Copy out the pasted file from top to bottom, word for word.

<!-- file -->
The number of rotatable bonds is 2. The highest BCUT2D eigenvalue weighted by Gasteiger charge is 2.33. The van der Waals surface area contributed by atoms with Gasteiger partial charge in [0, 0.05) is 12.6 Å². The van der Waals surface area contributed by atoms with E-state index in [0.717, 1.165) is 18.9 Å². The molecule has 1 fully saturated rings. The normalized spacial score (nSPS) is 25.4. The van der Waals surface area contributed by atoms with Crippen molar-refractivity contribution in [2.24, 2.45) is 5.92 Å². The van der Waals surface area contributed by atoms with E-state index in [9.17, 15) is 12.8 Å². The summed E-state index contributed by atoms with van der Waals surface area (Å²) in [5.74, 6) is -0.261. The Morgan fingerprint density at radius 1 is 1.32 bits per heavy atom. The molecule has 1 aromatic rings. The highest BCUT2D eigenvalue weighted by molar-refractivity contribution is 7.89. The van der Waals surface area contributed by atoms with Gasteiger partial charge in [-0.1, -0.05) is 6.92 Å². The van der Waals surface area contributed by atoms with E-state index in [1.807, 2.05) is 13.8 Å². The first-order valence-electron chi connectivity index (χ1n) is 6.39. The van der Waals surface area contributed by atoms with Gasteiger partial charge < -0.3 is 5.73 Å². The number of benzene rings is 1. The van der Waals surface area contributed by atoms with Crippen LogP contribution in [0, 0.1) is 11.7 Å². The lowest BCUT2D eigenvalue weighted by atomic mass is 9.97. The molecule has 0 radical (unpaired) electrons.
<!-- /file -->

The number of rotatable bonds is 2. The highest BCUT2D eigenvalue weighted by Gasteiger charge is 2.33. The van der Waals surface area contributed by atoms with Gasteiger partial charge in [0, 0.05) is 12.6 Å². The van der Waals surface area contributed by atoms with E-state index in [0.717, 1.165) is 18.9 Å². The molecule has 1 fully saturated rings. The normalized spacial score (nSPS) is 25.4. The van der Waals surface area contributed by atoms with Crippen molar-refractivity contribution in [2.24, 2.45) is 5.92 Å². The van der Waals surface area contributed by atoms with E-state index in [9.17, 15) is 12.8 Å². The summed E-state index contributed by atoms with van der Waals surface area (Å²) in [5.74, 6) is -0.261. The Morgan fingerprint density at radius 1 is 1.32 bits per heavy atom. The molecule has 1 aromatic rings. The highest BCUT2D eigenvalue weighted by molar-refractivity contribution is 7.89. The van der Waals surface area contributed by atoms with Gasteiger partial charge in [-0.1, -0.05) is 6.92 Å². The van der Waals surface area contributed by atoms with E-state index in [1.807, 2.05) is 13.8 Å². The first-order valence-electron chi connectivity index (χ1n) is 6.39. The van der Waals surface area contributed by atoms with Gasteiger partial charge < -0.3 is 5.73 Å². The number of benzene rings is 1. The van der Waals surface area contributed by atoms with Crippen LogP contribution in [0, 0.1) is 11.7 Å². The lowest BCUT2D eigenvalue weighted by atomic mass is 9.97. The molecule has 0 radical (unpaired) electrons.